The inactive objects window will reappear, where two inactive objects will remain. Again, the status bar should display 'Object s activated'. Press the back button to return to the Table maintenance screen. Next, the same practices will be used to create four additional fields. This time it should not be selected as a Key field, so do not check the box. The 'Maintain Data Element' window will appear which will be familiar from the previous steps. The Domain maintenance screen will reappear. The number of characters and output length should both be set to 40, then press enter to be sure everything has worked, and click the Activate button.

The status bar should read 'Object saved and activated'. Following this, click Back or F3 to return to the Maintain Data element screen. Ensure the domain attributes have appeared Short text, Data type, Length and so on. Click to create the Data element and follow the steps above again. Save this and choose 'Yes' to create the domain. The domain's short text should read 'Forename'. Next, Activate the Domain as before. Return to the Maintain Data Element screen. Type 'Forename' into the four Field label boxes.

This time the Length and Output length will be The Field labels should all read 'Title'. Activate all of these and go back to view the new, fifth field in the Table. The final field which will be created for this table is for Date of Birth. Activate the Domain and Data element, and return to the table.

Technical Settings Once this has been saved, the next step is to move on to maintaining the technical settings of the Table. Before creating the final Database table, SAP will need some more information about the table being created. Here, it is important to tell the system what Data class is to be used, so select the drop down button.

There are five different options, with accompanying descriptions. For this table, select the first, labelled 'APPL0', and double-click it: For the 'Size category' field, again click the drop-down button. Here, you have to make an estimate as to the amount of data records which will be held within the table so that the system has some idea of how to create the tables in the underlying database. Here, 'Buffering not allowed' should be selected: This prevents the table contents from being loaded into memory for reading, stopping the table from being read in advance of the selection of the records in the program.

You may, correctly, point out that it may be advantageous to hold the table in the memory for speed efficiency, but in this example, this is not necessary. If speed was an issue in a development, buffering would then be switched on, ensuring the data is read into memory. In the case of large tables which are accessed regularly but updated infrequently, this is the option to choose.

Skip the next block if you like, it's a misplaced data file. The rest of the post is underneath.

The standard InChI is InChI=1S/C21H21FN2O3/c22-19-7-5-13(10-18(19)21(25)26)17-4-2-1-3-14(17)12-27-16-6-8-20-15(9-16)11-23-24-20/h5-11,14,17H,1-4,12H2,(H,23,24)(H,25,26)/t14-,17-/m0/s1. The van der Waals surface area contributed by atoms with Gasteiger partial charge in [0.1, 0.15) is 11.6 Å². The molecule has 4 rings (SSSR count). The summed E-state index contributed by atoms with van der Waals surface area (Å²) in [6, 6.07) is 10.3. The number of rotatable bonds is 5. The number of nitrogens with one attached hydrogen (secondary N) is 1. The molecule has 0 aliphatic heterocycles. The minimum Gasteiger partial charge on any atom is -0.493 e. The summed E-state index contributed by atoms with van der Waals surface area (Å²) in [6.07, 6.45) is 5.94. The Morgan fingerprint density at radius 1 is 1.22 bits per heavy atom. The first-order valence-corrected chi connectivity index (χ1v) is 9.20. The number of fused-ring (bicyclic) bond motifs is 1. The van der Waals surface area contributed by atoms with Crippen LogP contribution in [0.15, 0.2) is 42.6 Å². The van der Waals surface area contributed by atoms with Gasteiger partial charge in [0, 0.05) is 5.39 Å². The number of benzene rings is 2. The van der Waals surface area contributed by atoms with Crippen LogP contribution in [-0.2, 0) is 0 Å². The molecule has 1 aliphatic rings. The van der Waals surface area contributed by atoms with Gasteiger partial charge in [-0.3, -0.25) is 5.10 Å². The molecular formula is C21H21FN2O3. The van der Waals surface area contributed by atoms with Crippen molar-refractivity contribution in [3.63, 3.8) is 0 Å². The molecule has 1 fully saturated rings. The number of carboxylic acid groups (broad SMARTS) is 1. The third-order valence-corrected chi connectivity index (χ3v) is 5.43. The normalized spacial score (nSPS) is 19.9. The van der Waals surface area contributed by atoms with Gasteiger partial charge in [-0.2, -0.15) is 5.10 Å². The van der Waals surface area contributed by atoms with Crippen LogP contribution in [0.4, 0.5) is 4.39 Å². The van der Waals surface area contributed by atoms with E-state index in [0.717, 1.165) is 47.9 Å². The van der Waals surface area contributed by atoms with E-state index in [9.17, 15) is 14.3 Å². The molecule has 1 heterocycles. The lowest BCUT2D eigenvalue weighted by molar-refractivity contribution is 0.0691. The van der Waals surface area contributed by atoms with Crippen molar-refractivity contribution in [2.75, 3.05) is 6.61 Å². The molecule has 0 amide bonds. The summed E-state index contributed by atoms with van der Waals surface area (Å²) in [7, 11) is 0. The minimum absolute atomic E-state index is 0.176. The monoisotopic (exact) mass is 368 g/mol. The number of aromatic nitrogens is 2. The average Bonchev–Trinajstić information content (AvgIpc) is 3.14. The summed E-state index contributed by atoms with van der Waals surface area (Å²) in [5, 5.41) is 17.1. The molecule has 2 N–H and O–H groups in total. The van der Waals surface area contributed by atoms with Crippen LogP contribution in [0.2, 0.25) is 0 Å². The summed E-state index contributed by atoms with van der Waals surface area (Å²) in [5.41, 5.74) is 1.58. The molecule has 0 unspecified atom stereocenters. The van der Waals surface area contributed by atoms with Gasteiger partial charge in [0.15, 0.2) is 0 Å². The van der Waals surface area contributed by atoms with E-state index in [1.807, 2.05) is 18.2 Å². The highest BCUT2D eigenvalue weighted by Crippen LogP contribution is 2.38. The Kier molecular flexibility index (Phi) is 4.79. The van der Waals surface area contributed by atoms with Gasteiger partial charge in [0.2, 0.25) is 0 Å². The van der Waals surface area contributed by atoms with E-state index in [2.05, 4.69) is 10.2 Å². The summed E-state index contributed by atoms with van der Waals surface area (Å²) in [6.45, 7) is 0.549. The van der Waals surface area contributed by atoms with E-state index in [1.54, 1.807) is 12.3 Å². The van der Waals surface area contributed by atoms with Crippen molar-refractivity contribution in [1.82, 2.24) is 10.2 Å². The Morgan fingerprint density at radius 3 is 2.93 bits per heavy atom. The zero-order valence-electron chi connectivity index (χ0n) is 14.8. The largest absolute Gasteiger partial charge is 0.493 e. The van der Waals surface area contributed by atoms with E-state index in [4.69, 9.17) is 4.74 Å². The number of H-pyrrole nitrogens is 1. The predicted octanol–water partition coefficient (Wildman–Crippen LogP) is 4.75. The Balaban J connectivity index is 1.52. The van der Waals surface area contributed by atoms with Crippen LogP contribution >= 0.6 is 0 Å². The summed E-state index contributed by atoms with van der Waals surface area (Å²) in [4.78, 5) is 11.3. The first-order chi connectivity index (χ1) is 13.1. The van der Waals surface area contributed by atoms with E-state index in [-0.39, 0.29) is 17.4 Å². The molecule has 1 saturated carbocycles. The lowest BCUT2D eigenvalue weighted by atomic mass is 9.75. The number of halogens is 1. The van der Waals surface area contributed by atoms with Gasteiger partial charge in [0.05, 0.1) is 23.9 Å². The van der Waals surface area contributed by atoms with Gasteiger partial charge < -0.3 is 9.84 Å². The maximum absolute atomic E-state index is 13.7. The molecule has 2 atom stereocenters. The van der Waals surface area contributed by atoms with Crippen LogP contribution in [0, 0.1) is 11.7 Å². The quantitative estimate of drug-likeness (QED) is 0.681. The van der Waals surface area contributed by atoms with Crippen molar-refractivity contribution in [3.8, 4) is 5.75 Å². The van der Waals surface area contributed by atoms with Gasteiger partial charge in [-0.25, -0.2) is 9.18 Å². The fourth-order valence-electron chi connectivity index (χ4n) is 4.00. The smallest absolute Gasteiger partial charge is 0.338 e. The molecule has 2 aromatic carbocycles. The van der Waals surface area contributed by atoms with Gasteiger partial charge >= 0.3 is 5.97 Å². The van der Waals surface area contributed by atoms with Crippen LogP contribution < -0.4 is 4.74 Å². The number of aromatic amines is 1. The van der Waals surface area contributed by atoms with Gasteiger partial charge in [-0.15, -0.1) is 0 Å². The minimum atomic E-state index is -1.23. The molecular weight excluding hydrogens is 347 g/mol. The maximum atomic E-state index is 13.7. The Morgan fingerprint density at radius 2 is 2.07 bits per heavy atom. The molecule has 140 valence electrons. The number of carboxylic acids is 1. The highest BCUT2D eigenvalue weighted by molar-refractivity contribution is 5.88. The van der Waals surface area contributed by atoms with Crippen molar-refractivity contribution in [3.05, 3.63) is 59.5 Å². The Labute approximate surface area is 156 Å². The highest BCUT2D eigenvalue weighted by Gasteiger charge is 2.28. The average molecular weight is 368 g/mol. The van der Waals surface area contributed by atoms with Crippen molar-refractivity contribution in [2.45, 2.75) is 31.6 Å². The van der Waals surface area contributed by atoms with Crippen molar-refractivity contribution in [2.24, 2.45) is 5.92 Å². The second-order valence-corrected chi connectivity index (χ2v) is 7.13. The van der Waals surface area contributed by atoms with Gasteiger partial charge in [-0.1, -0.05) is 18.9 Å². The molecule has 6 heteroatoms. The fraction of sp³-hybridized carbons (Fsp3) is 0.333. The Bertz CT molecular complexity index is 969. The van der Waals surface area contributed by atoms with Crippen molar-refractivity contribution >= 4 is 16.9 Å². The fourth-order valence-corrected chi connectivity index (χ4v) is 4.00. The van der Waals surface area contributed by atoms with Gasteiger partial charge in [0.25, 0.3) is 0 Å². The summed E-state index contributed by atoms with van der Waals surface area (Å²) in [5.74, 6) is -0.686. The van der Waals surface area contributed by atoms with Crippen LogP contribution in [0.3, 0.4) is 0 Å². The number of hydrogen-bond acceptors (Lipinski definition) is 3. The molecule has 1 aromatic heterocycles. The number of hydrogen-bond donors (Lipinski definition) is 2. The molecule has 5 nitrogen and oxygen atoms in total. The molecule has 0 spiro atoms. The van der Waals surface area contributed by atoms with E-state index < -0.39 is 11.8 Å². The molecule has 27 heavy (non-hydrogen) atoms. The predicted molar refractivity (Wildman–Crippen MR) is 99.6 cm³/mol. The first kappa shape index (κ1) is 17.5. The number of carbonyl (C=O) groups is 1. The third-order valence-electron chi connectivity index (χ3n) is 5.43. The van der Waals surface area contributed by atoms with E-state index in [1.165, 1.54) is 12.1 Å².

Nothing else on the 'Maintain Technical Settings' screen needs to be filled at this point, so click Save and then go back to the table itself. If all of this is successful, then the table should now be in a position to be activated and the entry of records can begin.

Click the Activate icon to activate the table and check the status bar, which should again read 'Object Activated'. To do this, enter the 'Utilities' menu, scroll to 'Table contents', and then 'Create Entries': A Data-entry screen will appear which has automatically been generated from the table created. The field names correspond here to the technical names given when we created them. To change these to the Field labels which we set up, enter the 'Settings' menu and select 'User Parameters'.

This facility allows you to tailor how tables look for your own specific user ID. Next, click the 'Reset' button above the data entry fields to clear the fields for the next entry. Note that this time the Date of Birth has been filled in without the appropriate dividers. Having entered several data records in the manner discussed previously, click the Back key to return to the 'Dictionary: Display Table' screen.

The selection screen is very useful when you have lots of data in your table. In this case, though, only five records have been entered, so this is unnecessary.

However, for example if you were to only want to focus on a single employee number, or a small range, these figures can be selected from this screen: To view all of the records, do not enter any data here. Just click the 'Execute' button, which is displayed in the top left corner of the image above, or use the shortcut F8.

If you want to see all of the data for one record, double-click on the record and this will be shown. Alternatively, several records can be scrolled through by selecting the desired records via the check-boxes to the left of the 'Client' column and then clicking the 'Choose' icon on the toolbar: These can then be individually viewed and scrolled through with the 'Next entry' button: To return to the full table then, simply click the Back button, or press F3. Double-click to execute. A note to begin: it is advisable to keep the programs created as simple as possible.

Do not make them any more complicated than is necessary. This way, when a program is passed on to another developer to work with, fix bugs and so on, it will be far easier for them to understand. Add as many comments as possible to the code, to make it simpler for anyone who comes to it later to understand what a program is doing, and the flow of the logic as it is executed.